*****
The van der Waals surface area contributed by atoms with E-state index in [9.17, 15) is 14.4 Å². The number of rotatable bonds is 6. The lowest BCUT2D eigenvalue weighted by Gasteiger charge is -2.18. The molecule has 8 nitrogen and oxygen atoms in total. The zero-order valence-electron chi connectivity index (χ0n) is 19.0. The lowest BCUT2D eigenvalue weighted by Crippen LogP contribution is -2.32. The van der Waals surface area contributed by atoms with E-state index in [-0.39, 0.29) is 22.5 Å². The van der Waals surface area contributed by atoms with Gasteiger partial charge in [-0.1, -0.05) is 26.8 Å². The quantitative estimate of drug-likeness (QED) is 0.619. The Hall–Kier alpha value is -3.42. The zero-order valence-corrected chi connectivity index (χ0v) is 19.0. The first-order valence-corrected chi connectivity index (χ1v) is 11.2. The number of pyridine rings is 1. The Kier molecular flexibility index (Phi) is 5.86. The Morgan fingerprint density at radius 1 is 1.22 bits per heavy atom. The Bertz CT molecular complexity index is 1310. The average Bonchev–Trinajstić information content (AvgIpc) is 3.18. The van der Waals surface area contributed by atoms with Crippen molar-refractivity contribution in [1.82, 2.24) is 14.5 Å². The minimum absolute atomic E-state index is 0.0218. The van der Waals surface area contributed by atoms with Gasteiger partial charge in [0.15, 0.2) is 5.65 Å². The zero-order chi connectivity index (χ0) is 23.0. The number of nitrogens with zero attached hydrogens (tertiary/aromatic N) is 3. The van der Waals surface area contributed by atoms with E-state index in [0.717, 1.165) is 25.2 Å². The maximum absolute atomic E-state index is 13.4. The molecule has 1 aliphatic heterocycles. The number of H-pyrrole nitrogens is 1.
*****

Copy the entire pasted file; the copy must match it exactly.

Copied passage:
The van der Waals surface area contributed by atoms with E-state index in [9.17, 15) is 14.4 Å². The number of rotatable bonds is 6. The lowest BCUT2D eigenvalue weighted by Gasteiger charge is -2.18. The molecule has 8 nitrogen and oxygen atoms in total. The zero-order valence-electron chi connectivity index (χ0n) is 19.0. The lowest BCUT2D eigenvalue weighted by Crippen LogP contribution is -2.32. The van der Waals surface area contributed by atoms with E-state index in [-0.39, 0.29) is 22.5 Å². The van der Waals surface area contributed by atoms with Gasteiger partial charge in [-0.1, -0.05) is 26.8 Å². The quantitative estimate of drug-likeness (QED) is 0.619. The Hall–Kier alpha value is -3.42. The zero-order valence-corrected chi connectivity index (χ0v) is 19.0. The first-order valence-corrected chi connectivity index (χ1v) is 11.2. The number of pyridine rings is 1. The Kier molecular flexibility index (Phi) is 5.86. The Morgan fingerprint density at radius 1 is 1.22 bits per heavy atom. The Bertz CT molecular complexity index is 1310. The average Bonchev–Trinajstić information content (AvgIpc) is 3.18. The van der Waals surface area contributed by atoms with Crippen molar-refractivity contribution in [1.82, 2.24) is 14.5 Å². The minimum absolute atomic E-state index is 0.0218. The van der Waals surface area contributed by atoms with Gasteiger partial charge in [0.15, 0.2) is 5.65 Å². The zero-order chi connectivity index (χ0) is 23.0. The number of nitrogens with zero attached hydrogens (tertiary/aromatic N) is 3. The van der Waals surface area contributed by atoms with E-state index in [0.717, 1.165) is 25.2 Å². The maximum absolute atomic E-state index is 13.4. The molecule has 1 aliphatic heterocycles. The number of H-pyrrole nitrogens is 1.